Context counts for Akwasi Owusu-Brempong
On paper, Akwasi Owusu-Brempong presents an impressive sum of achievements.
An economics consultant at AlixPartners since 2021, he performs empirical analysis in high-stakes litigation cases, processing reams of data to quantify risks and damages.
But if his studies and research at Brandeis University and the Massachusetts Institute of Technology’s Governance-Lab (MIT GOV/LAB) taught him anything, it’s that the job goes beyond the on-paper numbers. Skilled analysis requires him to excavate the data to find the deeper story and the personal connection.
Raised in Accra, the capital of Ghana, Akwasi became interested in financial markets and data analysis, and made the decision to pursue his degree in business and economics, with a minor in computer science, in the U.S.
He developed an appreciation for the art of qualitative research, by which he means “looking at how the data came to be, asking what were the circumstances that led to the data being collected, because those things have an impact on how you interpret the data.”
This approach came into play while working with a PhD candidate at MIT’s GOV/LAB to research the ways that ethnic identity and migration patterns impact claims of ethnic favoritism by politicians in sub-Saharan Africa—Ghana in particular.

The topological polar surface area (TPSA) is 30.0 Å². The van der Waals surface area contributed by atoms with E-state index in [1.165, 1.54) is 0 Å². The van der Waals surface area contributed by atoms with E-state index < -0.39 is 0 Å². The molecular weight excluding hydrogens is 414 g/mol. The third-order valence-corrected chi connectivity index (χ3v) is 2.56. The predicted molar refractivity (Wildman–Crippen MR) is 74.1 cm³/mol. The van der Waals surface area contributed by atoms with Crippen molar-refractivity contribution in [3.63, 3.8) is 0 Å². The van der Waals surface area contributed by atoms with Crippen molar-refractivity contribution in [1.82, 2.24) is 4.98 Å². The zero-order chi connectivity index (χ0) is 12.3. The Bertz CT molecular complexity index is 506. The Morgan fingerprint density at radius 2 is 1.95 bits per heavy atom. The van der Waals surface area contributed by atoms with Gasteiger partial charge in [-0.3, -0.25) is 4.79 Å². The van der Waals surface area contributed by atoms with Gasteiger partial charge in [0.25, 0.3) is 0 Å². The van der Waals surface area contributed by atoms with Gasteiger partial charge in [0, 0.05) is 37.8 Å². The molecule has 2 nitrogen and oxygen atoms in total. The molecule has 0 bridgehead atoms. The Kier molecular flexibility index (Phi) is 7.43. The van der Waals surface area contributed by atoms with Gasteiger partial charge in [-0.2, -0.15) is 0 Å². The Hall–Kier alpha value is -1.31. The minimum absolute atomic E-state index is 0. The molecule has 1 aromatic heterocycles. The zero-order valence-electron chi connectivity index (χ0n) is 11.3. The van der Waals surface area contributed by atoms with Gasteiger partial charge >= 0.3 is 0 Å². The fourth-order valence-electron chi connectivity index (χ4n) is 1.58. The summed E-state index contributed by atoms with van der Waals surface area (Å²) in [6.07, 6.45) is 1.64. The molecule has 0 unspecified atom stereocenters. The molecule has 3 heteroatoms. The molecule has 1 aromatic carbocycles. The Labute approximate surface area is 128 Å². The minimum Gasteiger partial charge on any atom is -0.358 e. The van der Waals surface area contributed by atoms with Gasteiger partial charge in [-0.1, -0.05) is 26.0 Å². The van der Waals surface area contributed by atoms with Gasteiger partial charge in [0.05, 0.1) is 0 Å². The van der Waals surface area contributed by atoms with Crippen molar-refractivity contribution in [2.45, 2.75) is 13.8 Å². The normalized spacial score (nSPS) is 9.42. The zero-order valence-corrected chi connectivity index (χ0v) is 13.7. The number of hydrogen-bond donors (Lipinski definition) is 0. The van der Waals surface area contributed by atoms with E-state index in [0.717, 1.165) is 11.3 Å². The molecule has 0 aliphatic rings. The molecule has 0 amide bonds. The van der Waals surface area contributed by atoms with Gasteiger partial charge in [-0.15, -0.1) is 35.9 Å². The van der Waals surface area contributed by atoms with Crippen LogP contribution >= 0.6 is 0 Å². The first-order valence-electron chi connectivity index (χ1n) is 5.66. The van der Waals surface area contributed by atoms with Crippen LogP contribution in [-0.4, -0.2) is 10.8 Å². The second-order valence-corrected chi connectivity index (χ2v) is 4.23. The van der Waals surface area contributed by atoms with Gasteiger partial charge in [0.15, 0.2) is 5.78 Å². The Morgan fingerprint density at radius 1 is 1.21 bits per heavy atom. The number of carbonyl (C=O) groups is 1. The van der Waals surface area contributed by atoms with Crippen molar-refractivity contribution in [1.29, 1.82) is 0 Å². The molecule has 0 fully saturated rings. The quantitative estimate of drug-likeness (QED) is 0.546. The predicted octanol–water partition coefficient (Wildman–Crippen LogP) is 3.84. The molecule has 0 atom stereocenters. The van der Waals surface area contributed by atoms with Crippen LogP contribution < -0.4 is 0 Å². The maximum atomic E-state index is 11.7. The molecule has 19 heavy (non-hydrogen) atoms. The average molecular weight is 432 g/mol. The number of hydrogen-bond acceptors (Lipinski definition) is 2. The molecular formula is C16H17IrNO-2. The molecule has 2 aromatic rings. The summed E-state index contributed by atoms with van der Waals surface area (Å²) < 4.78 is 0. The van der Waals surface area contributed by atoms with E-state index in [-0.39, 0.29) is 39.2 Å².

“We had to model the integration and think about how different people from different ethnic groups would encounter each other,” explains Akwasi, focusing on the distribution of different ethnic groups throughout Accra. “We had to think about how they got there, how the city was planned.”
He also had to consider the salience of the survey data. That meant considering his own experiences as a Ghanaian, and thinking about “how I would answer the questions if I was there, and what sorts of biases would be involved.” In other words, he had to find a way to go beyond the data set to the social context.
As a consultant, he has dedicated himself to putting his skills as a data analyst to use at the same time as he uses creativity and empathy to understand the problem his team is trying to solve.
In a business case, “I’ve had to think about how I’ve used a given product in my daily life—how does it affect the case that we're arguing about or the things that we're talking about in terms of the economics?” Akwasi explains.
He has also pushed beyond the realm of his day-to-day role, briefly playing semi-pro soccer, and joining AlixPartners’ Black Professionals Network Employee Resource Group, opening him up to experiences from those who grew up in other West African nations to Black colleagues born in the U.S. and Europe.
“The one-on-one conversations, encouragement, and advice really help,” Akwasi says, along with the satisfaction of being involved in seminars, dialogues, and fundraising projects.
His research into in-group behaviors prompts a larger philosophical question: If you change the social conditioning, can you change outcomes? Akwasi’s studies, and his life, suggests you can.
“The results showed that people in Sierra Leone, Liberia, and Malawi were more inclined to participate in community activities and made fewer claims of ethnic discrimination,” he explained of his research at MIT, while “people who migrated within the 10-year period were more likely to move to an integrated community as opposed to a segregated one.” Ethno-political divides were not inevitable.
Dig deep enough, and the data points to the power of making connections.